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Cancer. 2007 Jan 15;109(2 Suppl):414-24.

Facilitating research participation and improving quality of life for African American prostate cancer survivors and their intimate partners. A pilot study of telephone-based coping skills training.

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  • 1Pain Prevention and Treatment Research, Department of Psychiatry and Behavioral Medicine, Duke University Medical Center, Durham, North Carolina 27704, USA. dcampb069@mc.duke.edu

Abstract

African American men experience worse prostate cancer outcomes compared with those of Caucasian men, not only in incidence and mortality rates, but also in coping with the side effects of treatment. Unfortunately, African American men have been significantly under-represented in research evaluating the efficacy of psychosocial interventions for improving coping in prostate cancer survivors. This pilot study explored the feasibility and efficacy of coping skills training (CST), an intervention developed to enhance coping with treatment side effects in a sample of African American prostate cancer survivors and their intimate partners. The intervention was delivered in a telephone-based format designed to facilitate research participation. A total of 40 couples were randomized to either 6 sessions of CST or usual care. Survivors completed measures of disease-specific quality of life (QOL) related to urinary, sexual, bowel, and hormonal symptom domains, as well as measures of global QOL (i.e., physical functioning and mental health). Partners completed measures of caregiver strain, mood, and vigor. Analysis of data from 30 couples (12 couples in CST, 18 couples in usual care) indicated that CST produced moderate to large treatment effects for QOL related to bowel, urinary, sexual, and hormonal symptoms. Partners who underwent CST reported less caregiver strain, depression, and fatigue, and more vigor, with moderate effect sizes observed that approached conventional levels of statistical significance. These preliminary findings suggest that telephone-based CST is a feasible approach that can successfully enhance coping inAfrican American prostate cancer survivors and their intimate partners. Cancer 2007. (c) 2006 American Cancer Society.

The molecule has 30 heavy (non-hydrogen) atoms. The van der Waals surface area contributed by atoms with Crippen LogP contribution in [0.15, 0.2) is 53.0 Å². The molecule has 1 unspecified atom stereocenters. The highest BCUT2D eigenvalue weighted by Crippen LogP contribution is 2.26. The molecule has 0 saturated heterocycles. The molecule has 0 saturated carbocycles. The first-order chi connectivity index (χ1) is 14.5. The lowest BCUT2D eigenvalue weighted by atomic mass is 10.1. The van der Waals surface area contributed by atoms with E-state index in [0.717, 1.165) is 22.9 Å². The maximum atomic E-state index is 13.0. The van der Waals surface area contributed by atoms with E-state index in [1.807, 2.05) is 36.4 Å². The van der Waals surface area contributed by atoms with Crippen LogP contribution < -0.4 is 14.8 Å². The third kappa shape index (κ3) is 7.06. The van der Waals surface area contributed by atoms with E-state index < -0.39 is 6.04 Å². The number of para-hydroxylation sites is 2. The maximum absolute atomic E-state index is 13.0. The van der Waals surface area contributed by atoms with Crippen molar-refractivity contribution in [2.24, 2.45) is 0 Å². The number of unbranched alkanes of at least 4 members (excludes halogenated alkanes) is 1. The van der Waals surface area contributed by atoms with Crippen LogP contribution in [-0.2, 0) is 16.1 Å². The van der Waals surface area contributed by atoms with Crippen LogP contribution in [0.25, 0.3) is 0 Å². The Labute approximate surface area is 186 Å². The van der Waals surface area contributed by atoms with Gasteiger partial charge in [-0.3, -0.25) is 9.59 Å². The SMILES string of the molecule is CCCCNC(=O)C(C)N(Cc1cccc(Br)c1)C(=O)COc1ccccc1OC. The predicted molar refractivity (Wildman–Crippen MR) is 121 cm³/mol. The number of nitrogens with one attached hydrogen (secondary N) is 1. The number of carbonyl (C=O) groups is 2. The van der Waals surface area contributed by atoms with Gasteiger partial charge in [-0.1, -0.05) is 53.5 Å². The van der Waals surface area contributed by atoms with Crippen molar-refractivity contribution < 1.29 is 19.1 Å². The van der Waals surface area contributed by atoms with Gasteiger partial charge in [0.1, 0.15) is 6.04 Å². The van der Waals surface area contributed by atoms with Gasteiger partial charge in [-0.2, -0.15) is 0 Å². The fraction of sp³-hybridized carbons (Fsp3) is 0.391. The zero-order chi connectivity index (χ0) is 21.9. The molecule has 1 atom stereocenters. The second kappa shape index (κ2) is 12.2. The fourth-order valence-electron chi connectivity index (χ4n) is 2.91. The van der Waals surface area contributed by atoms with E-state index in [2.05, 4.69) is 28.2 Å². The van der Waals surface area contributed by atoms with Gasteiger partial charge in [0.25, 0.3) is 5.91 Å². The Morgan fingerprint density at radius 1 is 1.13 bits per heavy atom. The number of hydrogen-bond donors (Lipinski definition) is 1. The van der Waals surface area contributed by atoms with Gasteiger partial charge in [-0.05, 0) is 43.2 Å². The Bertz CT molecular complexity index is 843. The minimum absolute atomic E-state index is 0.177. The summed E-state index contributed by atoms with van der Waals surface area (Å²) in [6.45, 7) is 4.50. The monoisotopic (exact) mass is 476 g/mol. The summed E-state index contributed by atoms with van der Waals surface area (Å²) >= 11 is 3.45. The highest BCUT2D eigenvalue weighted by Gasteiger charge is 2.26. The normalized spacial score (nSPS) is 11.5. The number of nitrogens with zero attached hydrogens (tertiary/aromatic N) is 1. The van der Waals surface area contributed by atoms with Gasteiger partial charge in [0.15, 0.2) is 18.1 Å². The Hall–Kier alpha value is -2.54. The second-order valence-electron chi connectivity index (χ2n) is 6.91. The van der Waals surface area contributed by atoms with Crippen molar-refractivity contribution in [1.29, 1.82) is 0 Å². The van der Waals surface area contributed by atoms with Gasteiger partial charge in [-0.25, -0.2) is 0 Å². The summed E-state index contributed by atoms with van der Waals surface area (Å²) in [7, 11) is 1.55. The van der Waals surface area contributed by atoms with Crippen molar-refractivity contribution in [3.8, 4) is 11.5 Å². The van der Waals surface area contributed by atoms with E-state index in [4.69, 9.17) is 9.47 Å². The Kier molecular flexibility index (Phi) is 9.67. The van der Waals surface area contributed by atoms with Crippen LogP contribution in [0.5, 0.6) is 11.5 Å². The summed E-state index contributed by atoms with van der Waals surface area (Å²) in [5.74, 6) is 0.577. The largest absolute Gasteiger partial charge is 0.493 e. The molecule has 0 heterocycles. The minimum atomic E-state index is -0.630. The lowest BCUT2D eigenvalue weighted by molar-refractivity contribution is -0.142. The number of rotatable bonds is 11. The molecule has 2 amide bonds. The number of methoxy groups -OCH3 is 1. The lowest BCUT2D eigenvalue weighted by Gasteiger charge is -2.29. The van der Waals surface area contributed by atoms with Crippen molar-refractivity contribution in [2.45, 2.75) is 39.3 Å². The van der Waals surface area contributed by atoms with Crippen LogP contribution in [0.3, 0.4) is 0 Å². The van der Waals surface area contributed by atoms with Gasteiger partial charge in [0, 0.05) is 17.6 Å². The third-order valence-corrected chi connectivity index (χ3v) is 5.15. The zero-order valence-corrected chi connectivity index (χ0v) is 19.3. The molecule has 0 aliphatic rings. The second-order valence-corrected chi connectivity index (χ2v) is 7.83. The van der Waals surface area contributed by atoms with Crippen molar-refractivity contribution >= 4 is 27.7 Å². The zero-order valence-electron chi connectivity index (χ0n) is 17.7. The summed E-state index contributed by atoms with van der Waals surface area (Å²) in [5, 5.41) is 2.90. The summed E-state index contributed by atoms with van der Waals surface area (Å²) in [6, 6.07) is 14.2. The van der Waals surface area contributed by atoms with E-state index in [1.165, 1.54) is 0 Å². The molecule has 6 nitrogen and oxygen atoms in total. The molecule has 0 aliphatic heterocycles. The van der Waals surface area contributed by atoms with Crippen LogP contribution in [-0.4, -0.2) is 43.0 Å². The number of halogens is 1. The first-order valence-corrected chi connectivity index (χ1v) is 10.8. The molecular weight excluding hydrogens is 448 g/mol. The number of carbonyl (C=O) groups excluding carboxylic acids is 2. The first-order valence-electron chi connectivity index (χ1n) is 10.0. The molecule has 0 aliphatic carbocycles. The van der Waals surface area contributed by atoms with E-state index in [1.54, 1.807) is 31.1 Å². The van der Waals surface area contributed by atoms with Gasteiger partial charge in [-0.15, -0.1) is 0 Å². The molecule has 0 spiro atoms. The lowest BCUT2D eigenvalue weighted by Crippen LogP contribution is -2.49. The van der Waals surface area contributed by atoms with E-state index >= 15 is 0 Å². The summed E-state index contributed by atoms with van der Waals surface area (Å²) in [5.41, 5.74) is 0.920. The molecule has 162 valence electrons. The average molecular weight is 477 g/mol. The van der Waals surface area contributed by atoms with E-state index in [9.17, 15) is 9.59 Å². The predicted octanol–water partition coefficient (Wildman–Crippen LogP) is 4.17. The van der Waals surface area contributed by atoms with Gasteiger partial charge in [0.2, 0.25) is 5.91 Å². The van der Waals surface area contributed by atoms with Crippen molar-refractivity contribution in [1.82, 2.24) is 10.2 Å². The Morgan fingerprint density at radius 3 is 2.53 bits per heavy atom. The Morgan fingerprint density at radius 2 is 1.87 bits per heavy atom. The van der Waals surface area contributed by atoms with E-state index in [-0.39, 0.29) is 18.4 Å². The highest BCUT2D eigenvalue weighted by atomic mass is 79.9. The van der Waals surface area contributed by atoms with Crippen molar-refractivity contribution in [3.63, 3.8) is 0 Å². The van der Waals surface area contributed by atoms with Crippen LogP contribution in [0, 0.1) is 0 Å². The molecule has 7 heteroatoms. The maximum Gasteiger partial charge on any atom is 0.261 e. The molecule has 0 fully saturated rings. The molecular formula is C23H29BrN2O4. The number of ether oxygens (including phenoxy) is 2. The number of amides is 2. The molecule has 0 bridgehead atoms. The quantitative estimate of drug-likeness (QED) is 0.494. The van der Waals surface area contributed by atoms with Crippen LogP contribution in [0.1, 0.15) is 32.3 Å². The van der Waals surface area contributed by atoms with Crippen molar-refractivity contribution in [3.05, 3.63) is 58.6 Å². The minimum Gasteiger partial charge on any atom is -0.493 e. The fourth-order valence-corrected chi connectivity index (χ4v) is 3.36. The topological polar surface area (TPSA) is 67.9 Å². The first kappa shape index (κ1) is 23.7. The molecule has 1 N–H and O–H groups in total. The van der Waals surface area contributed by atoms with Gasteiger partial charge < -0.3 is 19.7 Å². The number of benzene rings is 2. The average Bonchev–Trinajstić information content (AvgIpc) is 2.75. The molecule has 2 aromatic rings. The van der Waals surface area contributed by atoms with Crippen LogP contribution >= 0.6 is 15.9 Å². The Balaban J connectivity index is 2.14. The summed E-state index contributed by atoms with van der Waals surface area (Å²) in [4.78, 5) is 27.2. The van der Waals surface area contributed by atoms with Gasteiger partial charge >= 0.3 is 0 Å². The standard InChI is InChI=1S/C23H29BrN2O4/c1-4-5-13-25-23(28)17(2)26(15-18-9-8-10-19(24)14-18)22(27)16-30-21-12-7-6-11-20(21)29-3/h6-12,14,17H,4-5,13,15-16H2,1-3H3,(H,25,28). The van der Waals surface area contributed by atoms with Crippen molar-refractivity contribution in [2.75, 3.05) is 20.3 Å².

PMID:
17173280
[PubMed - indexed for MEDLINE]
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